Using factor analysis to confirm the validity of children's self-reported health-related quality of life across different modes of administration

James W. Varni, Christine A. Limbers, Daniel A. Newman

Research output: Contribution to journalArticlepeer-review

Abstract

Background: The measurement of pediatric health-related quality of life (HRQOL) in pediatric medicine and health services research has grown significantly over the past decade. While HRQOL instruments are often administered in clinic settings, alternative modes of administration are also utilized such as mail and telephone surveys. In order for comparisons across in-person, mail, and telephone administration to be valid, items on a HRQOL measure must have equivalent meaning across mode of administration. That is, they must demonstrate factorial invariance (stable factor structure) across mode of administration. Purpose: The objective of the present study was to implement the multigroup confirmatory factor analysis (CFA) method for invariance testing across mode of administration for children's self-reported HRQOL. Methods: Multigroup CFA was performed specifying a five-factor model across three modes of administration groups (in-person, mail, and telephone survey). The 23-item PedsQLTM 4.0 Generic Core Scales was utilized as the measure of children's self-reported HRQOL in a sample of 3741 children ages 5-18. Results: Strong factorial invariance across the mode of administration groups was demonstrated based on stability of the Comparative Fit Index (CFI) between the models, and several additional indices of practical fit including the Root Mean Squared Error of Approximation (RMSEA), the Non-Normed Fit Index (NNFI), and the Parsimony Normed Fit Index (PNFI). Limitations: The mode of administration subpopulations in our study differed with regard to health status. Conclusion: The multigroup CFA statistical methods utilized in the present study have important implications for clinical trials in which mixed modes of administration are used. The present findings support an equivalent five-factor structure of the PedsQLTM 4.0 Generic Core Scales across the three modes of administration studied. Based on these data, it can be concluded that children across the three modes of administration groups interpreted items on the PedsQLTM 4.0 Generic Core Scales in a similar manner.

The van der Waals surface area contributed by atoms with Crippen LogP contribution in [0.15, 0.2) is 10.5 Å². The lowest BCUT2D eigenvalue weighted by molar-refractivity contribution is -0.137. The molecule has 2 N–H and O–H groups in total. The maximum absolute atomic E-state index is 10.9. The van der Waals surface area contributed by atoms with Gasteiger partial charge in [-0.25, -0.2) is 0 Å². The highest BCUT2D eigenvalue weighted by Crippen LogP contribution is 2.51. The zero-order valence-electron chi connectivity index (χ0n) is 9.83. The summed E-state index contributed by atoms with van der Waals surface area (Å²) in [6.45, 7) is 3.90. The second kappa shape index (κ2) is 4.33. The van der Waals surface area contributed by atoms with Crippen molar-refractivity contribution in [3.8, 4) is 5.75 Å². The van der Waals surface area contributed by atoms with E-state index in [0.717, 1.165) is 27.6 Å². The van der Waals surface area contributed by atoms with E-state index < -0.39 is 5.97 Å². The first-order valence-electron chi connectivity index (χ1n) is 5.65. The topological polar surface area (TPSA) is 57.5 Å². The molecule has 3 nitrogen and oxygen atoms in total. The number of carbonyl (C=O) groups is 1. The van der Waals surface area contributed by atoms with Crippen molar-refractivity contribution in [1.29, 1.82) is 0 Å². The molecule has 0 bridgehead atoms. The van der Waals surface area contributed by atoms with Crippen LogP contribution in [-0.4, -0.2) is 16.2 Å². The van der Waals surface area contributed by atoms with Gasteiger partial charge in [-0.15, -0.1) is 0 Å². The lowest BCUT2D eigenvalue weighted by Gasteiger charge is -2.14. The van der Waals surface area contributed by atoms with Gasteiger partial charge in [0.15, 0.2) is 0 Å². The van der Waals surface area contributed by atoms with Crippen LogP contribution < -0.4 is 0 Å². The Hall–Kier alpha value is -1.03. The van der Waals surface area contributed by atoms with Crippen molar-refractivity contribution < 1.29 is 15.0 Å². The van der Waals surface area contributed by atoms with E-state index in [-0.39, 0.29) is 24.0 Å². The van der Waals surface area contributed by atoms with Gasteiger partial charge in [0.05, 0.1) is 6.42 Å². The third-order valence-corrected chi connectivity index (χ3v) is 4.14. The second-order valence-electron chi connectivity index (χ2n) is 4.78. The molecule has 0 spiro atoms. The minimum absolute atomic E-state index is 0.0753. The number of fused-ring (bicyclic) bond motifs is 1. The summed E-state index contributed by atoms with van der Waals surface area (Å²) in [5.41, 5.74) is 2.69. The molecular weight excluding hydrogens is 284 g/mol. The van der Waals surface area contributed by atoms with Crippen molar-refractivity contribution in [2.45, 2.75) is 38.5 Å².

Original languageEnglish (US)
Pages (from-to)185-195
Number of pages11
JournalClinical Trials
Volume6
Issue number2
DOIs
StatePublished - Apr 28 2009

ASJC Scopus subject areas

  • Pharmacology

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